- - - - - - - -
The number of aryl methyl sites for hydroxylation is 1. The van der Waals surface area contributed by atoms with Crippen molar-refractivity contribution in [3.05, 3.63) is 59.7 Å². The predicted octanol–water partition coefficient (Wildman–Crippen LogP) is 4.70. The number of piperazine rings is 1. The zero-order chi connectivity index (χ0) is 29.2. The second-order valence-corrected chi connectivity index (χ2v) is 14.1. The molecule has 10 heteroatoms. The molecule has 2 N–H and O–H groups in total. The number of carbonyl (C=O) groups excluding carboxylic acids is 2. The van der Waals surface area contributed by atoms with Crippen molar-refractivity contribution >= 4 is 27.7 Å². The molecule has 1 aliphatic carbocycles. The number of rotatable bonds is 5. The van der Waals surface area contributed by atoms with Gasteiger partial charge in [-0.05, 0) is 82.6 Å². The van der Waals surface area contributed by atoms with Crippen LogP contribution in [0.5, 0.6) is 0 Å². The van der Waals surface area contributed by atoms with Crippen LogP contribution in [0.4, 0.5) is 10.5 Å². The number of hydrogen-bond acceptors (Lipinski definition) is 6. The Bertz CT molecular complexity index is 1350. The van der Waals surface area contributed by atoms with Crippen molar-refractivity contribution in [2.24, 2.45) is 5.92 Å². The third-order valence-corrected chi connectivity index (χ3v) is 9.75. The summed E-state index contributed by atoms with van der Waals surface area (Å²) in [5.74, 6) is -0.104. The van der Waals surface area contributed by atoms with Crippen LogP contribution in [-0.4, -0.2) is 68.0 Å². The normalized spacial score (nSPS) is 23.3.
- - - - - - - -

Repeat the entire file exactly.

The number of aryl methyl sites for hydroxylation is 1. The van der Waals surface area contributed by atoms with Crippen molar-refractivity contribution in [3.05, 3.63) is 59.7 Å². The predicted octanol–water partition coefficient (Wildman–Crippen LogP) is 4.70. The number of piperazine rings is 1. The zero-order chi connectivity index (χ0) is 29.2. The second-order valence-corrected chi connectivity index (χ2v) is 14.1. The molecule has 10 heteroatoms. The molecule has 2 N–H and O–H groups in total. The number of carbonyl (C=O) groups excluding carboxylic acids is 2. The van der Waals surface area contributed by atoms with Crippen molar-refractivity contribution >= 4 is 27.7 Å². The molecule has 1 aliphatic carbocycles. The number of rotatable bonds is 5. The van der Waals surface area contributed by atoms with Gasteiger partial charge in [-0.05, 0) is 82.6 Å². The van der Waals surface area contributed by atoms with Crippen LogP contribution in [0.5, 0.6) is 0 Å². The van der Waals surface area contributed by atoms with Crippen LogP contribution in [0.4, 0.5) is 10.5 Å². The number of hydrogen-bond acceptors (Lipinski definition) is 6. The Bertz CT molecular complexity index is 1350. The van der Waals surface area contributed by atoms with Crippen molar-refractivity contribution in [2.24, 2.45) is 5.92 Å². The third-order valence-corrected chi connectivity index (χ3v) is 9.75. The summed E-state index contributed by atoms with van der Waals surface area (Å²) in [5.74, 6) is -0.104. The van der Waals surface area contributed by atoms with Crippen LogP contribution in [-0.4, -0.2) is 68.0 Å². The normalized spacial score (nSPS) is 23.3.